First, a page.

Thank for the lively discussion!

    • MarkO

      Mr. Meadows, I appreciate your comments, but I cannot see how the “image” you mention is a violation of the 2nd Com. since it is not an actual pic of Jesus. Nobody has an actual pic of Him.

      • D. Scott Meadows

        I really don’t know exactly what you mean by “an actual picture of Jesus,” and I don’t understand, however you define it, how that would be relevant to the Second Commandment prohibiting images in connection with worship. Please explain. We surely all agree that artistic representations are mere conjecture, but that doesn’t eliminate or nullify the divine prohibition.

  • Michael Delahunt

    Hey Clint, thanks for the thoughtful post. I am reading through the Old Testament right now (Dueteronomy right now) and have LOVED it! I am learning so much about who God is and how He loves us and wants us to see who He is and love Him, and yet I continue to turn away, and so He comes after me to bring me back, albeit none too gently sometimes.
    Kudos to preaching OT!!!! We need teachers to do preach the whole Bible!!

    PS) I am not even going to get involved with the discussion above, but thought it would be appropriate to point out that the picture of the rabbi is entitled “JesusPreaching.” So just thought you might want to know that that shows up on some computers…it didn’t bother me, but thought you may want to know. Cheers and keep staying faithful to our LORD…loved the post.

    • Ha! Thanks for pointing that out Michael. I wasn’t aware that the title had Jesus’ name in it. It’s not visible on my computer. I’ll see what I can do about that.

  • Noah Hartmetz

    Totally off topic, but one of the reasons I enjoy reading The Cripplegate, and I’ve said it before, is the interaction with comments that have obvious (and sometimes significant) disagreement and the C-Gaters bend over backwards to be gracious even though most of their points go unnoticed or dismissed. Today’s disagreement is a highlight of that and I am continually impressed by it.

    On topic, thanks for the post Clint. One area that I am finding so worthy of my time and diligent study is the relationship between the NT and OT using sound hermeneutics, which incidentally is one reason I am among those who cannot find a distinction in the Law (three-fold division) being taught in the Bible. It seems it must be found by going to external sources that impress it on the text (and I say this as a former “Covenant Guy”). The relationship between Old and New and its significance for the church cannot be highlighted enough.

    Thanks again for the post and your examples in preaching.

    • Thanks for your kind words, Noah. You are spot on about the use of external sources. Thanks for joining the discussion.

  • Mike Jarvis

    Great article, Clint. Thanks!

    • Good to hear from you Mike. Glad you enjoyed it.

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  • MarkO

    How about also adding that the Bible is also an epic Story – so we need the OT otherwise the Story is greatly incomplete. Redemptive-Historical method of Bible study is an important addition to other useful methods.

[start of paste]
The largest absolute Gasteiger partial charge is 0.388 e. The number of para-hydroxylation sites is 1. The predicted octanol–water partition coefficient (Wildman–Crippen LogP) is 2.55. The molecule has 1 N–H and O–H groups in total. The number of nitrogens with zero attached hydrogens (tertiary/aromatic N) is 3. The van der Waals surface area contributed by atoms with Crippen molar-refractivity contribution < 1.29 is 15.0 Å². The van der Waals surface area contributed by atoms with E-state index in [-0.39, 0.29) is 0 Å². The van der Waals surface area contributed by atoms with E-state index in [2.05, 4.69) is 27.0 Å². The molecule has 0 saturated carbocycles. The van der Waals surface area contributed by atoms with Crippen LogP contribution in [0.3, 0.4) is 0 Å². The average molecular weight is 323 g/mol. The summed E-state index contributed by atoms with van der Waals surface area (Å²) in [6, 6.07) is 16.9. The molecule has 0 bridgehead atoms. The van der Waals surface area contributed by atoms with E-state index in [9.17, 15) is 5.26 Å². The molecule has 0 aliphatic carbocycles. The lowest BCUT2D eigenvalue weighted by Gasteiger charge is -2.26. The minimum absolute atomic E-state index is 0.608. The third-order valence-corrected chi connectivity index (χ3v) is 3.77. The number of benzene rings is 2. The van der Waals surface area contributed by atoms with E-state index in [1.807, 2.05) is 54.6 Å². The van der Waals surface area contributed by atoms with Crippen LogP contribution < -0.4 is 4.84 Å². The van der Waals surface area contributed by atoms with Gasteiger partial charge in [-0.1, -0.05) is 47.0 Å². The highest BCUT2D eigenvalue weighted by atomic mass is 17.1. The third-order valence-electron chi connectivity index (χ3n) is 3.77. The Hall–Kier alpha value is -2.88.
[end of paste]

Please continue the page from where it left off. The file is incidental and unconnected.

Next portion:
• Good point. That is exactly right. It’s like watching only the last two Star Wars movies.

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  • D. Scott Meadows

    All men are in trouble with God due to a broken law which was revealed prior to the New Testament. This very day, those outside of Christ are condemned due to transgression of a law revealed prior to the New Testament. When Jesus became a curse for elect Jew and Gentile in the first century, he did so based on law revealed prior to the New Testament. Trace this law (and its curse) back to its revelational origins and you end up in the Garden of Eden, not Sinai (that does not go back far enough). Sinai, in a sense, is a recapitulation of the Garden. That’s why our Confession says, “The same law that was first written in the heart of man continued to be a perfect rule of righteousness after the fall, and was delivered by God upon Mount Sinai, in ten commandments…” (19:2; cf. 19:5, “…the moral law binds all men…”). When Paul deals with justification in Romans 5, he goes back to Adam as the disobedient federal head of the old race and Christ as the obedient federal head of the new race. Christ was obedient to the law (moral law, law written on heart via the creative/revelational finger of God) as revealed prior to his incarnation, first in the Garden of Eden but broken by Adam, then republished on stone tablets under the Old Covenant. The promise of the renovation of all souls in the New Covenant includes the promise of the same law written on all the hearts of all New Covenant members. Jeremiah 31:33 seems clear to me that the law to be written on the heart is the same law written previously on stone tablets. The commands of the New Testament, such as baptism, the Lord’s Supper, and the one anothers, are positive laws (i.e., laws added to the moral law) suited to regulate the new covenant community. The Old Covenant also had moral law and positive law.

    Denying moral law as a constant, non-dynamic principle ends up tinkering with the grounds of our justification. The ground of our justification is Christ’s obedience to the law all men have broken, which existed prior to the publication of the New Testament and prior to the promulgation of the Ten Commandments on Sinai.

    Richard Barcellos, pastor
    Grace Reformed Baptist Church
    Palmdale, CA